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I'm trying to build a dummy load for some power supply testing using some very large power resistors. Basically I will wire up the resistors in parallel and connect more if I want to decrease the resistance and therefore increase the current draw.

I want something to switch on each of these resistors. I thought maybe I could just buy some cheap wall switches but the ones I find are only 15-20A rated @ 125V AC but the testing I want to do could go to as much as 35A at 5V DC. I noticed that the switches would often be rated for 10A @ 240V and 20A @ 120V. Since I'm running such low voltage and only DC, could I run much higher than 20A?

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  • \$\begingroup\$ Why not just connect the ground with an alligator clip and then touch leads to suddenly apply load? \$\endgroup\$ – Funkyguy Jul 29 '14 at 19:07
  • \$\begingroup\$ Also you might want to consider writing questions with more than two run-on sentences. \$\endgroup\$ – Funkyguy Jul 29 '14 at 19:09
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    \$\begingroup\$ Because I want something a little fancier than an alligator clip. \$\endgroup\$ – Adam Haile Jul 29 '14 at 19:22
  • \$\begingroup\$ But...its just testing, it isn't anything anybody will see. It will give you the purest results. \$\endgroup\$ – Funkyguy Jul 29 '14 at 19:27
  • \$\begingroup\$ possible duplicate of Calculating current load for a switch? \$\endgroup\$ – JYelton Jul 29 '14 at 19:30
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The mechanical design of the switch affects both the voltage and current ratings. The higher the voltage, the greater the chance of arcing as the switch opens. The arcing can reduce the switch reliability over time by inducing oxidation of the surface of the switch contacts and hence increasing the resistance of the contacts. In addition, the voltage rating is provided to offer an insulation guarantee. The switch must be safe to operate at the rated voltage and pose no risk of shock to the user.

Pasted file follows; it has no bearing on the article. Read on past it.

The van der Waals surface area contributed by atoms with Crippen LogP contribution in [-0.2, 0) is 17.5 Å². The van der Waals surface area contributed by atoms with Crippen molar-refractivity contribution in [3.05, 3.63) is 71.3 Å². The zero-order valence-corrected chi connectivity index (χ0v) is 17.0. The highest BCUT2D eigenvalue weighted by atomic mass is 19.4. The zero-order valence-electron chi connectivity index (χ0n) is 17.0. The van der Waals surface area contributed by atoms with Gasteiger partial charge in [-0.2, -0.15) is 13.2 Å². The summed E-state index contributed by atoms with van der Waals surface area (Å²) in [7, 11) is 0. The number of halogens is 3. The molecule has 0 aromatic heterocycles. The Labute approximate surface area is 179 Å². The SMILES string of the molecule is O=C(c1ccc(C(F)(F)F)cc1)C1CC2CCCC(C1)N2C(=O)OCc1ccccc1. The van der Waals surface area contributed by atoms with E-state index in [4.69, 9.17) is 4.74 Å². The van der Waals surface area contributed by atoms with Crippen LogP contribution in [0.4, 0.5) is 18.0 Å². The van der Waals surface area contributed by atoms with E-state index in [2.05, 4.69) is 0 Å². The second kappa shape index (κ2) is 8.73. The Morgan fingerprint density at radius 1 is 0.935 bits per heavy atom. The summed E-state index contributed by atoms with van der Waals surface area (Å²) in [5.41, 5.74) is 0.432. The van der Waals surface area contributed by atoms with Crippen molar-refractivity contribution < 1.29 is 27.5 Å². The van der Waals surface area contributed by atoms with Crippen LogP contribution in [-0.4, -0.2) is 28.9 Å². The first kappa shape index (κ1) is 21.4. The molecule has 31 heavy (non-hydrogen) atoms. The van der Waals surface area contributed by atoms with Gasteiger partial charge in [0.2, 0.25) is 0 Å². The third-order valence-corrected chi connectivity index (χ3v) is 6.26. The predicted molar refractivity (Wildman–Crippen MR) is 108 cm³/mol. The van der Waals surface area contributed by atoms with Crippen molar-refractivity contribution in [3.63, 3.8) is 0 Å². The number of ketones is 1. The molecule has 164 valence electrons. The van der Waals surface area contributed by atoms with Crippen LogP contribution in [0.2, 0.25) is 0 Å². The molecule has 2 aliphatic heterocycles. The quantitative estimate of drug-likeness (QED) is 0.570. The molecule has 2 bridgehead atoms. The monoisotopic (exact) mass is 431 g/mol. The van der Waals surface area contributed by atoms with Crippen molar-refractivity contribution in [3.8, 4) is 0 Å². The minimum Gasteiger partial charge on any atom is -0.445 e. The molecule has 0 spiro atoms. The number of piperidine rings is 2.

Too high a current results in a voltage drop across the switch reducing its functionality (an ideal switch should have 0 resistance and hence 0 voltage drop across it).

In your load circuit, it appears you'd like to use one switch per resistor. Since the resistors are in parallel, the maximum current a switch will see will be 35A/2 = 17.5A when you turn on a second parallel resistor. The 20A switch should suffice. when a third switch is turned on, the current in each switch reduces to 35A/3 = 11.67A.

To summarize, for your application, you need only consider the current rating of the switch. If your application is mass-market, to minimize cost you would perhaps want a lower voltage-rated switch which will be less expensive.

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